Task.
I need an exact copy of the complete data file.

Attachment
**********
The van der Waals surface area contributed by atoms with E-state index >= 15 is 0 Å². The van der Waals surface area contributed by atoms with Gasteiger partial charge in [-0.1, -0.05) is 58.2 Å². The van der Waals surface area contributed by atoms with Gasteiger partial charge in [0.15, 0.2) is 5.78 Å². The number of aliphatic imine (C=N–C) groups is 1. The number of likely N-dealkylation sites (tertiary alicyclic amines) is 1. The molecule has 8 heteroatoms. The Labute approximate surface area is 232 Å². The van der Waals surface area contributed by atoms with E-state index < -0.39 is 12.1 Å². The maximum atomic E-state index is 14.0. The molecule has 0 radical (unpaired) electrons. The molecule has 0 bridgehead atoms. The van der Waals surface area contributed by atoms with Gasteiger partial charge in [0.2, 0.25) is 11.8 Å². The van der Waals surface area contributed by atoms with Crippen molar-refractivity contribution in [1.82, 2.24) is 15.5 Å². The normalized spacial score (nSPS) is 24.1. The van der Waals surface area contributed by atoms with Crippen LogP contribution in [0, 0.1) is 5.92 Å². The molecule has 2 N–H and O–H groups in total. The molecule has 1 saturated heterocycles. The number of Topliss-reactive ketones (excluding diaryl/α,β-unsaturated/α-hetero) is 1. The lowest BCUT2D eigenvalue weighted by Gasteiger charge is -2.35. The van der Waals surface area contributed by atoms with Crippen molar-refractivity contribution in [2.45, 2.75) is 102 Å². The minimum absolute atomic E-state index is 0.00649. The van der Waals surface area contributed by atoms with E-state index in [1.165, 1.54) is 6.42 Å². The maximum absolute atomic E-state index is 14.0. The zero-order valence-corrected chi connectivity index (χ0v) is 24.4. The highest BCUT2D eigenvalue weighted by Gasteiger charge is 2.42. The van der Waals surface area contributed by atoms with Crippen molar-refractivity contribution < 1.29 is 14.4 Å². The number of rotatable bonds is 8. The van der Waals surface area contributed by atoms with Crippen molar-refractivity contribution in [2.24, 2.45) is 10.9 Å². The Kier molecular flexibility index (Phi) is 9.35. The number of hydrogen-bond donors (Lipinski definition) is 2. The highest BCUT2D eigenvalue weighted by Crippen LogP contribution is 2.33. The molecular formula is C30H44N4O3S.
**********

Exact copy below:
The van der Waals surface area contributed by atoms with E-state index >= 15 is 0 Å². The van der Waals surface area contributed by atoms with Gasteiger partial charge in [-0.1, -0.05) is 58.2 Å². The van der Waals surface area contributed by atoms with Gasteiger partial charge in [0.15, 0.2) is 5.78 Å². The number of aliphatic imine (C=N–C) groups is 1. The number of likely N-dealkylation sites (tertiary alicyclic amines) is 1. The molecule has 8 heteroatoms. The Labute approximate surface area is 232 Å². The van der Waals surface area contributed by atoms with E-state index < -0.39 is 12.1 Å². The maximum atomic E-state index is 14.0. The molecule has 0 radical (unpaired) electrons. The molecule has 0 bridgehead atoms. The van der Waals surface area contributed by atoms with Gasteiger partial charge in [0.2, 0.25) is 11.8 Å². The van der Waals surface area contributed by atoms with Crippen molar-refractivity contribution in [1.82, 2.24) is 15.5 Å². The normalized spacial score (nSPS) is 24.1. The van der Waals surface area contributed by atoms with Crippen LogP contribution in [0, 0.1) is 5.92 Å². The molecule has 2 N–H and O–H groups in total. The molecule has 1 saturated heterocycles. The number of Topliss-reactive ketones (excluding diaryl/α,β-unsaturated/α-hetero) is 1. The lowest BCUT2D eigenvalue weighted by Gasteiger charge is -2.35. The van der Waals surface area contributed by atoms with Crippen molar-refractivity contribution in [2.45, 2.75) is 102 Å². The minimum absolute atomic E-state index is 0.00649. The van der Waals surface area contributed by atoms with E-state index in [1.165, 1.54) is 6.42 Å². The maximum absolute atomic E-state index is 14.0. The zero-order valence-corrected chi connectivity index (χ0v) is 24.4. The highest BCUT2D eigenvalue weighted by Gasteiger charge is 2.42. The van der Waals surface area contributed by atoms with Crippen molar-refractivity contribution < 1.29 is 14.4 Å². The number of rotatable bonds is 8. The van der Waals surface area contributed by atoms with Crippen molar-refractivity contribution in [2.24, 2.45) is 10.9 Å². The Kier molecular flexibility index (Phi) is 9.35. The number of hydrogen-bond donors (Lipinski definition) is 2. The highest BCUT2D eigenvalue weighted by Crippen LogP contribution is 2.33. The molecular formula is C30H44N4O3S.